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5 Dec 2013

Warhawks Welcome Return of 6-Foot-2 Koshuta

Warhawks Welcome Return of 6-Foot-2 Koshuta

Originally posted on by Jon Roetman

Kelly Koshuta caught a pass and headed for a breakaway layup during an AAU game in July of 2012, but the 6-foot-2 rising sophomore never made it to the basket.

Koshuta took an awkward step and heard a “pop.” She had torn the ACL in her left knee four months after averaging 19.5 points and 10.8 rebounds as a freshman on the Madison girls’ basketball team, helping the Warhawks reach the Northern Region semifinals.

“There was so much pain,” Koshuta said, “I couldn’t even think.”

After falling one win shy of qualifying for the state tournament during the 2011-12 season, Madison’s hopes of making it to Richmond during the 2012-13 campaign received a devastating blow when Koshuta and rising senior standout Megan Henshaw each suffered a torn ACL during the summer. The Warhawks won the Liberty District championship without two of their stars, but the team lost to Edison by 30 points in the regional quarterfinals.

“Knowing that I wasn’t going to be able to play the sport that I love for a while was really hard," Koshuta said. "The hardest part was sitting on the bench during the season and seeing my team play and not being able to come in and help.”

Koshuta had surgery in August of 2012 and received clearance to start playing basketball in March, shortly after the conclusion of what would have been her sophomore season. She worked hard build muscle in her left leg and get back into basketball shape, and eventually played AAU ball in the summer.

“It was tough. The first month out of surgery is the hardest because you’re kind of immobilized. You can’t really move,” she said. “You’re in a leg brace that’s straight and locked so you can’t bend your knee. Right after you’re cleared to walk, it’s right into rehab and strengthening your muscle to get it back and ready. That’s the hardest part.”“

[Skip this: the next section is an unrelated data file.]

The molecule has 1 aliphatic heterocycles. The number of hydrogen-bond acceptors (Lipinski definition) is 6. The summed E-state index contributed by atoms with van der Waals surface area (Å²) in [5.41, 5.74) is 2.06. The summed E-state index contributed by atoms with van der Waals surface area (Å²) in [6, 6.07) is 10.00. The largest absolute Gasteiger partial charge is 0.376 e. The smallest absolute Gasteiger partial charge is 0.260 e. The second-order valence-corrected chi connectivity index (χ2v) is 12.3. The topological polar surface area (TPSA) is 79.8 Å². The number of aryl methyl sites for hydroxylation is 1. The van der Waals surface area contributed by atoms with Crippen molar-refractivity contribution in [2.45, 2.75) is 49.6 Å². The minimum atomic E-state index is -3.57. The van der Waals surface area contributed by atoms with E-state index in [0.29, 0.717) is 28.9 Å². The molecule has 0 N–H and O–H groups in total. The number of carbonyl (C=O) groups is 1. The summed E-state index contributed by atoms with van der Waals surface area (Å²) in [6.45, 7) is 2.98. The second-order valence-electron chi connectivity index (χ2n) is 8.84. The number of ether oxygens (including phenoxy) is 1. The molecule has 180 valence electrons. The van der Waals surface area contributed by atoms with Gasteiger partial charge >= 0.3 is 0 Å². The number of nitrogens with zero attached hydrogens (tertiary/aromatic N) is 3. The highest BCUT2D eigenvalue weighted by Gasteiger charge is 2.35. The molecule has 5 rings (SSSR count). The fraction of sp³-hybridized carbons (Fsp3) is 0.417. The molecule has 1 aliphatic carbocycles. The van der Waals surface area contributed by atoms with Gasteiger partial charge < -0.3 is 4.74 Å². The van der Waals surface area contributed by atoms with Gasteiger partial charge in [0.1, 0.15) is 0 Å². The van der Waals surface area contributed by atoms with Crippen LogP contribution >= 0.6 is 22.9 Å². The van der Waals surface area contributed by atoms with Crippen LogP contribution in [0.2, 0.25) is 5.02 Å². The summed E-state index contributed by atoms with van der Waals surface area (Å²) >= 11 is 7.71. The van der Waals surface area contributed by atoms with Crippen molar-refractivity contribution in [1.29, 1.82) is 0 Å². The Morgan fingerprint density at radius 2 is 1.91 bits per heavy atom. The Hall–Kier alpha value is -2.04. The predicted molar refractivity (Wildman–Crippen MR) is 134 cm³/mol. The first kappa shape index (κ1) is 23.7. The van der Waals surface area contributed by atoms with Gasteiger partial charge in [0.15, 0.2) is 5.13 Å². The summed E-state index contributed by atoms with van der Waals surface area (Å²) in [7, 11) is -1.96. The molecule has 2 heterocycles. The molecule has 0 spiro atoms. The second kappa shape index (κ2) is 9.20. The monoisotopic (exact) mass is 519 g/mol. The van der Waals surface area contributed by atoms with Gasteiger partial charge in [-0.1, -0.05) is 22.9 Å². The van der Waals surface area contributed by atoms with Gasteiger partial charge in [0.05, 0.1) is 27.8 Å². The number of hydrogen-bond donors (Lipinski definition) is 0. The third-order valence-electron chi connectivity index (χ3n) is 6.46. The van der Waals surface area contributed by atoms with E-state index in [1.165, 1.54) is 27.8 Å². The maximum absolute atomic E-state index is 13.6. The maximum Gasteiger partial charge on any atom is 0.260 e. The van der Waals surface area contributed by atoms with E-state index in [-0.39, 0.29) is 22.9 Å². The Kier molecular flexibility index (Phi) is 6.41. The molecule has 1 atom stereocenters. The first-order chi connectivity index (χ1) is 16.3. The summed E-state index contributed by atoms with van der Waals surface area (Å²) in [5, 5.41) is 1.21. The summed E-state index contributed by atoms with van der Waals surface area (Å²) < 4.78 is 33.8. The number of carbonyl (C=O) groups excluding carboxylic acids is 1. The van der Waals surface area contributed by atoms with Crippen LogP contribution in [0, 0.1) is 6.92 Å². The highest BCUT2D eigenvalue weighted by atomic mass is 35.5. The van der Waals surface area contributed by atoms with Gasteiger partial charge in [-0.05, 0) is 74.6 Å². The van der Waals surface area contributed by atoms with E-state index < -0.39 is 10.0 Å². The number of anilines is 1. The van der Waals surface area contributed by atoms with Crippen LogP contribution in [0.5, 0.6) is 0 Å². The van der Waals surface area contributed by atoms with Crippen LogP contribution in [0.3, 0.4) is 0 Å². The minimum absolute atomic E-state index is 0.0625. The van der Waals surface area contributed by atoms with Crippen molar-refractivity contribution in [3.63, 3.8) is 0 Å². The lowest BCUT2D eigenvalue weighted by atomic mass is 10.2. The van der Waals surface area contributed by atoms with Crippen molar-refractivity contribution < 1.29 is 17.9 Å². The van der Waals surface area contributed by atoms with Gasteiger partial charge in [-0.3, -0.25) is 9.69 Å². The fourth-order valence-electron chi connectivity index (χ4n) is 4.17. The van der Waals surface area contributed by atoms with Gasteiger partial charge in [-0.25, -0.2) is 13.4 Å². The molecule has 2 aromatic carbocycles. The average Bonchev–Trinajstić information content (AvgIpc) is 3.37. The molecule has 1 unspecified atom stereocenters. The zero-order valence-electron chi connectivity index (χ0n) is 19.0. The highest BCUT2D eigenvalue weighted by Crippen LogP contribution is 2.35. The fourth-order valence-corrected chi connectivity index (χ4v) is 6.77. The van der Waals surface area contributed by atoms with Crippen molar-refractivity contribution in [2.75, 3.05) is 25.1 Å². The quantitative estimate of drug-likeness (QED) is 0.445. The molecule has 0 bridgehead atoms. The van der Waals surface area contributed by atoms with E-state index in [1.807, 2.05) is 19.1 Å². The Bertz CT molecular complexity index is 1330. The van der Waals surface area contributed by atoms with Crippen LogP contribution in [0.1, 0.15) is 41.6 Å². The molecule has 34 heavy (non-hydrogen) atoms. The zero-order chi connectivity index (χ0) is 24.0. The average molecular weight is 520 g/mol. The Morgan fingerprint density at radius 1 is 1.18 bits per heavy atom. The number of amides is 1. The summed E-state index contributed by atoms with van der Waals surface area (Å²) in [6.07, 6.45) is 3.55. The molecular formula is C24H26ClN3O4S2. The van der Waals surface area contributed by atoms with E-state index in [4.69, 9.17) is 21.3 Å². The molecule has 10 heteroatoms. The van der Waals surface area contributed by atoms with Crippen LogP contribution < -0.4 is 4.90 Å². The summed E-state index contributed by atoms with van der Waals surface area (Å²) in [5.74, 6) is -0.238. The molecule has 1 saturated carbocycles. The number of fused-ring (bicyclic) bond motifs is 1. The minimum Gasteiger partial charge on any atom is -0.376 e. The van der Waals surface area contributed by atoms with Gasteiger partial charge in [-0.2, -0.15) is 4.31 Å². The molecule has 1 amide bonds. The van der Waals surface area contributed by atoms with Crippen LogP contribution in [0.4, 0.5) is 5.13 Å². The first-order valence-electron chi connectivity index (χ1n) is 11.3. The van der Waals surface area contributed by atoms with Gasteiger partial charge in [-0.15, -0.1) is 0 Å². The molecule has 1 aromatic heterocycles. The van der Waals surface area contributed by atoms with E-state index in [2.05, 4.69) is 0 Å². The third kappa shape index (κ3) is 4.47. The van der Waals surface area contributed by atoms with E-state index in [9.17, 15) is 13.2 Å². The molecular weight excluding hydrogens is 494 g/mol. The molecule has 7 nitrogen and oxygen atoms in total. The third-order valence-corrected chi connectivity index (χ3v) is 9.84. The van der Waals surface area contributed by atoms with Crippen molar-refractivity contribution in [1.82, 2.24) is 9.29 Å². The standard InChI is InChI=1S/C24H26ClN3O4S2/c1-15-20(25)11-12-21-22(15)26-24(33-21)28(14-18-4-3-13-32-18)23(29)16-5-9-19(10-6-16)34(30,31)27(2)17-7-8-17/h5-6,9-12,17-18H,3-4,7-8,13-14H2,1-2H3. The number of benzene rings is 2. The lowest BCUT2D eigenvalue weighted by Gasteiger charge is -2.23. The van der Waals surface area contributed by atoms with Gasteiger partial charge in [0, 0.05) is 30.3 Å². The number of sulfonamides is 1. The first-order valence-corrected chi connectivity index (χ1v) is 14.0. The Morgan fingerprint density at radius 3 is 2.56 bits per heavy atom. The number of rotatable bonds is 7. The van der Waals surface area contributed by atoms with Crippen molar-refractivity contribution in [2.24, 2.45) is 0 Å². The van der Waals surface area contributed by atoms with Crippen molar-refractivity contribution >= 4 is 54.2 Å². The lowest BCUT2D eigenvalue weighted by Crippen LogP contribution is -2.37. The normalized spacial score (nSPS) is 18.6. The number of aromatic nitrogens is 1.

Nine months after returning to the court, Koshuta, now a junior, is ready to lead Madison on a deep playoff run. Henshaw and standout guard Megan LeDuc have graduated, but Koshuta’s skill and presence could make the Warhawks once of the top teams in Conference 6 and the 6A North region.

“They set high expectations for themselves,” Madison head coach Kirsten Stone said. “The returning girls realize what they accomplished without Kelly, and I think now that they’ve added Kelly, they would like to be competing in the regional finals and moving onto states.”

A trip to the state tournament would likely involve many double-doubles from Koshuta, who will now have to deal with a target on her back, unlike when she might have surprised opponents as a freshman.

“She has great hands and she just has the determination to score,” Stone said. “She knows how to use her body. She’s a little bit undersized for a post, but she knows how to position herself in a way that she can score.”

Joining Koshuta in the starting lineup is 5-foot-6 senior guard Katie Kerrigan, a four-year varsity athlete who will play lacrosse at Ohio State. Kerrigan is a defensive presence who was tough enough to match up with opposing post players while Koshuta was out due to injury.

“She’s one of those girls if she decided basketball was her main sport, she would have been a Division I basketball player,” Stone said. “She’s just an athlete and a workhorse.”

Junior guard Jana Tremba, a strong 3-point shooter, sophomore point guard Aiden McWeeney and sophomore guard/forward Alexis Hermes will also start for Madison.

McWeeney started at shooting guard as a freshman, gaining valuable experience.

“I think it’s huge for this year,” Stone said. “She had a lot of time in big games and she’s worked hard this summer. … She’s worked her butt off to be a good ball-handler.”

Madison opens its season tonight at 7:30 p.m. at Oakton. The Warhawks will travel to take on Centreville, which reached the region final four last year, at 7:30 p.m. on Friday, Dec. 6. Madison’s first home game is Dec. 13 against Stone Bridge.

While the Warhawks have talent, they also have experience handling adversity.

“Now,” Kerrigan said, “even if Kelly gets hurt or if I get hurt, some girls, they have the confidence that they’ll step up and fill our spots.”

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